After "Miracles", Angus acted as Marcus Crassus in a more historically accurate version of Stanley Kubrick's film Spartacus (1960), the character of Bill in "The Pleasure Drivers", and the lead in the dramatic film The Virgin of Juarez (2006). He then played the pirate warlord Blackbeard in a television film of the same name. The film received mixed reviews.

What then emerged was the second role of MacFadyen's career: the role of Jeff Reinhart in Saw III (2006). Reinhart is a man obsessed with revenge, and he is led into a series of traps that test his ability to forgive. The film was a smash hit for its 10 million dollar budget, earning almost two hundred million dollars worldwide. Angus co-starred in the box office bomb Redline (2007) the same year as he returned to the "Saw" franchise with the fourth film. It was also a success at the box office, though reviews for this film were lower than the previous films.

Angus continues making films, starring as the outlaw Will Tunney in his new western film Shadowheart (2009), which may be a reference to the film that made him famous. Angus has appeared on television in the series "Californication" and "Killer Wave". He has also acted in the upcoming mystery film "San Saba (2008)" and the thriller film Unnatural Causes (2008). His character of Jeff makes a reappearance in Saw V (2008), and he acted in two thrillers. One is the film Pound of Flesh (2010) alongside Malcolm McDowell which revolves around a corrupt college professor, and the other is the crime thriller Assassins Run (2013) alongside Christian Slater. Angus has also acted in the second season of Lie to Me (2009), to positive acclaim. Additionally, Angus has joined the cast of the upcoming action film Hirokin: The Last Samurai (2012) alongside Wes Bentley, and the Cameron Crowe comedy We Bought a Zoo (2011), starring Matt Damon.

Hopefully he continues to make more films, and one of these days he will win a hard-earned and long-deserving award for his troubles and successes.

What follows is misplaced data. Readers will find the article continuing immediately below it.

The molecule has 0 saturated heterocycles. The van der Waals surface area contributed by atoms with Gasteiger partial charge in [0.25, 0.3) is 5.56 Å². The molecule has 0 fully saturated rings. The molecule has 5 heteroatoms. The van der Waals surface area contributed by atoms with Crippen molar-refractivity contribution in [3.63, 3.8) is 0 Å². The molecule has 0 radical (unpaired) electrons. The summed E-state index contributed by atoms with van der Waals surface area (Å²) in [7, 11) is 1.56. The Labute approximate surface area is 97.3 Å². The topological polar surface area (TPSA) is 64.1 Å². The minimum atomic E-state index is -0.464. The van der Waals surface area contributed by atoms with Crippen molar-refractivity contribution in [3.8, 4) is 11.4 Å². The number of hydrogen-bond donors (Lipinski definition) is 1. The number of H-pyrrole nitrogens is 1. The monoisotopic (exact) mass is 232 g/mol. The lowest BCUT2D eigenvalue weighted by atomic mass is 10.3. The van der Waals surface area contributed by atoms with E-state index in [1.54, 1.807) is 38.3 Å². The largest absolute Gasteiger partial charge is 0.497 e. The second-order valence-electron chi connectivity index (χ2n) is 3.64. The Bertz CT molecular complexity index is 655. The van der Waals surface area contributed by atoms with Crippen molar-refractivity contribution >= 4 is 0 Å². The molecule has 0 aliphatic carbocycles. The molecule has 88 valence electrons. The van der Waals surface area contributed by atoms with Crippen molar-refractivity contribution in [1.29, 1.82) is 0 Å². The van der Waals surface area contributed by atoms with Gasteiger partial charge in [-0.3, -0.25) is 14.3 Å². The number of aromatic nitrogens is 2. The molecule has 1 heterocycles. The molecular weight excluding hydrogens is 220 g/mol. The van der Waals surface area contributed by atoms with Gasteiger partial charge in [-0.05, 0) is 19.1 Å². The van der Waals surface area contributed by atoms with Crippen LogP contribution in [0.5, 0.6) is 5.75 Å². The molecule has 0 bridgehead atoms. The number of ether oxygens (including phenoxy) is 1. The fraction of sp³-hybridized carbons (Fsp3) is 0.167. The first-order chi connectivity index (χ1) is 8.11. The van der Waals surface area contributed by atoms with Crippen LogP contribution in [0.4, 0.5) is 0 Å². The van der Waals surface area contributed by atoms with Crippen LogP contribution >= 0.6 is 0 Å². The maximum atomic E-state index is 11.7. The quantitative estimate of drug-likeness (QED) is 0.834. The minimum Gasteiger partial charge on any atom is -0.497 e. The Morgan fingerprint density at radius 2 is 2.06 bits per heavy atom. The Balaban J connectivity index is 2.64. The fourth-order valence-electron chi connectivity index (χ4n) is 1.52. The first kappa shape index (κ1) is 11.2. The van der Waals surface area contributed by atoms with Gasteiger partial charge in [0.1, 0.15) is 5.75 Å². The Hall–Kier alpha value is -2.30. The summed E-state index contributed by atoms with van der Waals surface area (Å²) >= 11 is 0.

- IMDb Mini Biography By: Bob Stage

Trivia (7)

Was once engaged to Catherine Zeta-Jones.
Attended the University of Edinburgh, Edinburgh, Scotland and the Central School of Speech and Drama, London, England
Appeared with Brian Cox a number of times, including his first film Great Performances: The Lost Language of Cranes (1991) and Braveheart (1995).
Is one of only two British actors to play 'Orson Welles', the other being Christian McKay.
His father was a doctor in the World Health Organization, which explained the moving around to different places when Angus was a child.
Speaks French fluently.
He has two roles in common with Laurence Olivier: (1) Olivier played Crassus in Spartacus (1960) while Macfayden played him in Spartacus (2004) and (2) Olivier played Zeus in Clash of the Titans (1981) while Macfayden played him in Jason and the Argonauts (2000).

Personal Quotes (3)

[About his role as Robert the Bruce] It's an interesting character because he's kind of, a bit of a lost soul. He wavers. He's constantly drawn to the darker aspects of compromise and keeping the wealth and preserving the castles, the lands which he has, and all the wealthy people in the county.
[When asked his opinion of his character in "Saw"] Yeah, well, I think it's kind of set up in the film that even though you think he could save them, even when he tries to, it's set-up so it all seems a little too late. That was something we were discussing was how long do you wait and pause? Because if you've done that in one room, you know you can't do that in the next because otherwise it's going to be too late for that person. So we were having lots of debates. And also because each scene, you can't play them all the same. You've got to build in each one. So did I like him? I don't think he liked himself very much.
[About Braveheart (1995)] It's an epic film. It really is life and death, and... darkness and the light.